Any two (n − 1)-dimensional faces of a regular n-dimensional simplex are themselves regular (n − 1)-dimensional simplices, and they have the same dihedral angle of cos^{−1}(1/n).^{[13]}^{[14]}
This can be seen by noting that the center of the standard simplex is [math]\displaystyle{ \left(\frac{1}{n+1}, \dots, \frac{1}{n+1}\right) }[/math], and the centers of its faces are coordinate permutations of [math]\displaystyle{ \left(0, \frac{1}{n}, \dots, \frac{1}{n}\right) }[/math]. Then, by symmetry, the vector pointing from [math]\displaystyle{ \left(\frac{1}{n+1}, \dots, \frac{1}{n+1}\right) }[/math] to [math]\displaystyle{ \left(0, \frac{1}{n}, \dots, \frac{1}{n}\right) }[/math] is perpendicular to the faces. So the vectors normal to the faces are permutations of [math]\displaystyle{ (-n, 1, \dots, 1) }[/math], from which the dihedral angles are calculated.
Simplices with an "orthogonal corner"
An "orthogonal corner" means here that there is a vertex at which all adjacent edges are pairwise orthogonal. It immediately follows that all adjacent faces are pairwise orthogonal. Such simplices are generalizations of right triangles and for them there exists an n-dimensional version of the Pythagorean theorem:
The sum of the squared (n − 1)-dimensional volumes of the facets adjacent to the orthogonal corner equals the squared (n − 1)-dimensional volume of the facet opposite of the orthogonal corner.
- [math]\displaystyle{ \sum_{k=1}^n |A_k|^2 = |A_0|^2 }[/math]
where [math]\displaystyle{ A_1 \ldots A_n }[/math] are facets being pairwise orthogonal to each other but not orthogonal to [math]\displaystyle{ A_0 }[/math], which is the facet opposite the orthogonal corner.^{[15]}
For a 2-simplex, the theorem is the Pythagorean theorem for triangles with a right angle and for a 3-simplex it is de Gua's theorem for a tetrahedron with an orthogonal corner.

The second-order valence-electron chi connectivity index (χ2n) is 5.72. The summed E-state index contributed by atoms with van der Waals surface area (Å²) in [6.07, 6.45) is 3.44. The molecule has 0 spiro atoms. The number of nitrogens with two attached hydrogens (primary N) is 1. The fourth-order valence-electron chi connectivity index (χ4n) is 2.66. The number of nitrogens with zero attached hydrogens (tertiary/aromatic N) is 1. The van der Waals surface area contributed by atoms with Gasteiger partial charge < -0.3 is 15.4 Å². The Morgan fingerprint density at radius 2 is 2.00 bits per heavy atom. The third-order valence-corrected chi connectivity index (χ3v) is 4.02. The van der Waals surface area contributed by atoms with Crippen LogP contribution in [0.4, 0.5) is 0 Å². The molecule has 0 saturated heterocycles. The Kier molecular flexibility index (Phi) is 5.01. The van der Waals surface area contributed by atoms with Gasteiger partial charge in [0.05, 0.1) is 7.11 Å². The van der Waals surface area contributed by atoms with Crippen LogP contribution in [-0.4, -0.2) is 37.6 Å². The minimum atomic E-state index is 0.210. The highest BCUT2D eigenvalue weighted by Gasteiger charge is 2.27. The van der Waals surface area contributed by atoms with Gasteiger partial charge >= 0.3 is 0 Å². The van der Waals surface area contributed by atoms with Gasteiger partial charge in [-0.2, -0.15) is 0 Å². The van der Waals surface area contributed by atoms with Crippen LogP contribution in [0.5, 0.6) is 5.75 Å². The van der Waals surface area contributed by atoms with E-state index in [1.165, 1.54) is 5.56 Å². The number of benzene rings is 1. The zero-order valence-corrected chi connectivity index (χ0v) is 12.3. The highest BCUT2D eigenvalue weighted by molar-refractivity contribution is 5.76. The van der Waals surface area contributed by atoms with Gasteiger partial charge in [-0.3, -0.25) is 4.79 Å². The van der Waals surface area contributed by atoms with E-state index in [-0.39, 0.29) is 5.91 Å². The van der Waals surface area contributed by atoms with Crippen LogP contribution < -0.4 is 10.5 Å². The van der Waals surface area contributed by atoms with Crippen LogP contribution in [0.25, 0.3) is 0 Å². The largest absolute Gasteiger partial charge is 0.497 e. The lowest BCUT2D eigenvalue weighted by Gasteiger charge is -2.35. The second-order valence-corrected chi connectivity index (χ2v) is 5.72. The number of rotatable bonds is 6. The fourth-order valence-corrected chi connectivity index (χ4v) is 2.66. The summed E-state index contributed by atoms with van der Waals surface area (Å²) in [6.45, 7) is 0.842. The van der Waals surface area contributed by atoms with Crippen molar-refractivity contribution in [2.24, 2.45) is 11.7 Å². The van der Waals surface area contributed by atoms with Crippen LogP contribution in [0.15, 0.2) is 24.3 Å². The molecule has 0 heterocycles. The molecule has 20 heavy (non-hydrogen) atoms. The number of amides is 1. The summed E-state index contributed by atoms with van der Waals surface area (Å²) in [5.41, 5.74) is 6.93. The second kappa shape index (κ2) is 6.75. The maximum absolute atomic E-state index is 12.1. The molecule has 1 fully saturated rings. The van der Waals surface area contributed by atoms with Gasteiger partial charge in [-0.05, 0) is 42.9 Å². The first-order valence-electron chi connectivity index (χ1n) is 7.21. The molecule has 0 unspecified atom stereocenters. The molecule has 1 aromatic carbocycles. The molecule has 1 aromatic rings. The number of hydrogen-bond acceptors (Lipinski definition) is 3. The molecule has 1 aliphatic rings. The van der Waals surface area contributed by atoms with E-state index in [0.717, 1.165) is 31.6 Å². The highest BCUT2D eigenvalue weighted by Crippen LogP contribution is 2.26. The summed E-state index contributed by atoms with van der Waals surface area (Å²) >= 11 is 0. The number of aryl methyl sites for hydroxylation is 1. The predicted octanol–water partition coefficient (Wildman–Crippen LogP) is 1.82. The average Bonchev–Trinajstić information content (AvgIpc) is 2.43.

Relation to the (n + 1)-hypercube
The Hasse diagram of the face lattice of an n-simplex is isomorphic to the graph of the (n + 1)-hypercube's edges, with the hypercube's vertices mapping to each of the n-simplex's elements, including the entire simplex and the null polytope as the extreme points of the lattice (mapped to two opposite vertices on the hypercube). This fact may be used to efficiently enumerate the simplex's face lattice, since more general face lattice enumeration algorithms are more computationally expensive.
The n-simplex is also the vertex figure of the (n + 1)-hypercube. It is also the facet of the (n + 1)-orthoplex.
Topology
Topologically, an n-simplex is equivalent to an n-ball. Every n-simplex is an n-dimensional manifold with corners.
Probability
In probability theory, the points of the standard n-simplex in (n + 1)-space form the space of possible probability distributions on a finite set consisting of n + 1 possible outcomes. The correspondence is as follows: For each distribution described as an ordered (n + 1)-tuple of probabilities whose sum is (necessarily) 1, we associate the point of the simplex whose barycentric coordinates are precisely those probabilities. That is, the kth vertex of the simplex is assigned to have the kth probability of the (n + 1)-tuple as its barycentric coefficient. This correspondence is an affine homeomorphism.
Compounds
Since all simplices are self-dual, they can form a series of compounds;
- Two triangles form a hexagram {6/2}.
- Two tetrahedra form a compound of two tetrahedra or stella octangula.
- Two 5-cells form a compound of two 5-cells in four dimensions.
Algebraic topology
In algebraic topology, simplices are used as building blocks to construct an interesting class of topological spaces called simplicial complexes. These spaces are built from simplices glued together in a combinatorial fashion. Simplicial complexes are used to define a certain kind of homology called simplicial homology.
A finite set of k-simplexes embedded in an open subset of R^{n} is called an affine k-chain. The simplexes in a chain need not be unique; they may occur with multiplicity. Rather than using standard set notation to denote an affine chain, it is instead the standard practice to use plus signs to separate each member in the set. If some of the simplexes have the opposite orientation, these are prefixed by a minus sign. If some of the simplexes occur in the set more than once, these are prefixed with an integer count. Thus, an affine chain takes the symbolic form of a sum with integer coefficients.
Note that each facet of an n-simplex is an affine (n − 1)-simplex, and thus the boundary of an n-simplex is an affine (n − 1)-chain. Thus, if we denote one positively oriented affine simplex as
- [math]\displaystyle{ \sigma=[v_0,v_1,v_2,\ldots,v_n] }[/math]
with the [math]\displaystyle{ v_j }[/math] denoting the vertices, then the boundary [math]\displaystyle{ \partial\sigma }[/math] of σ is the chain
- [math]\displaystyle{ \partial\sigma = \sum_{j=0}^n (-1)^j [v_0,\ldots,v_{j-1},v_{j+1},\ldots,v_n]. }[/math]
It follows from this expression, and the linearity of the boundary operator, that the boundary of the boundary of a simplex is zero: